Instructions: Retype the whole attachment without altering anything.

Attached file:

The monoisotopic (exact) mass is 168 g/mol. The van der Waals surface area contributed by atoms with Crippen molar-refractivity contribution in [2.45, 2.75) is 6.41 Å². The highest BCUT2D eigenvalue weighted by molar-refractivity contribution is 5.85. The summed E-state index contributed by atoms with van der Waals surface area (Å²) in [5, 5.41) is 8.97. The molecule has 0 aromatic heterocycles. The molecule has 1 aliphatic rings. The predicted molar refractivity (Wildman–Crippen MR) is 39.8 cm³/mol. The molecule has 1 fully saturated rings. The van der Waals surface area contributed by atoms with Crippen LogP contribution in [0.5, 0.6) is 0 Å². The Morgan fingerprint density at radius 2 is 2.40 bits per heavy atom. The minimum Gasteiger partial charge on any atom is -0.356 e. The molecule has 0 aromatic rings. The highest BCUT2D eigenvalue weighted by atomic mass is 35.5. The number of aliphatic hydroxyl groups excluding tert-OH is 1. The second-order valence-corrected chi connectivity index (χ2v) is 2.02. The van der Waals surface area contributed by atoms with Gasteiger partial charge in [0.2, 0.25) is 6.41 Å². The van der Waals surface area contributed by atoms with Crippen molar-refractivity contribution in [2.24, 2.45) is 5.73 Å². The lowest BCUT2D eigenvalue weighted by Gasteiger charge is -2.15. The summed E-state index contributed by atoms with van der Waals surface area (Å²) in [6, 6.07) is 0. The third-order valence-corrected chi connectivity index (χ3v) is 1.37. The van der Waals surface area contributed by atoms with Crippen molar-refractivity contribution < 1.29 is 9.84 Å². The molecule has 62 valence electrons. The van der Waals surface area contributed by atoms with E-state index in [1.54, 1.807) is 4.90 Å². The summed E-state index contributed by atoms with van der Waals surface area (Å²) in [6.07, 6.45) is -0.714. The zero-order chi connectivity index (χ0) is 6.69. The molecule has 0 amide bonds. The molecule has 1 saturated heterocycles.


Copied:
The monoisotopic (exact) mass is 168 g/mol. The van der Waals surface area contributed by atoms with Crippen molar-refractivity contribution in [2.45, 2.75) is 6.41 Å². The highest BCUT2D eigenvalue weighted by molar-refractivity contribution is 5.85. The summed E-state index contributed by atoms with van der Waals surface area (Å²) in [5, 5.41) is 8.97. The molecule has 0 aromatic heterocycles. The molecule has 1 aliphatic rings. The predicted molar refractivity (Wildman–Crippen MR) is 39.8 cm³/mol. The molecule has 1 fully saturated rings. The van der Waals surface area contributed by atoms with Crippen LogP contribution in [0.5, 0.6) is 0 Å². The Morgan fingerprint density at radius 2 is 2.40 bits per heavy atom. The minimum Gasteiger partial charge on any atom is -0.356 e. The molecule has 0 aromatic rings. The highest BCUT2D eigenvalue weighted by atomic mass is 35.5. The number of aliphatic hydroxyl groups excluding tert-OH is 1. The second-order valence-corrected chi connectivity index (χ2v) is 2.02. The van der Waals surface area contributed by atoms with Gasteiger partial charge in [0.2, 0.25) is 6.41 Å². The van der Waals surface area contributed by atoms with Crippen molar-refractivity contribution in [2.24, 2.45) is 5.73 Å². The lowest BCUT2D eigenvalue weighted by Gasteiger charge is -2.15. The summed E-state index contributed by atoms with van der Waals surface area (Å²) in [6, 6.07) is 0. The third-order valence-corrected chi connectivity index (χ3v) is 1.37. The van der Waals surface area contributed by atoms with Crippen molar-refractivity contribution < 1.29 is 9.84 Å². The molecule has 62 valence electrons. The van der Waals surface area contributed by atoms with E-state index in [1.54, 1.807) is 4.90 Å². The summed E-state index contributed by atoms with van der Waals surface area (Å²) in [6.07, 6.45) is -0.714. The zero-order chi connectivity index (χ0) is 6.69. The molecule has 0 amide bonds. The molecule has 1 saturated heterocycles.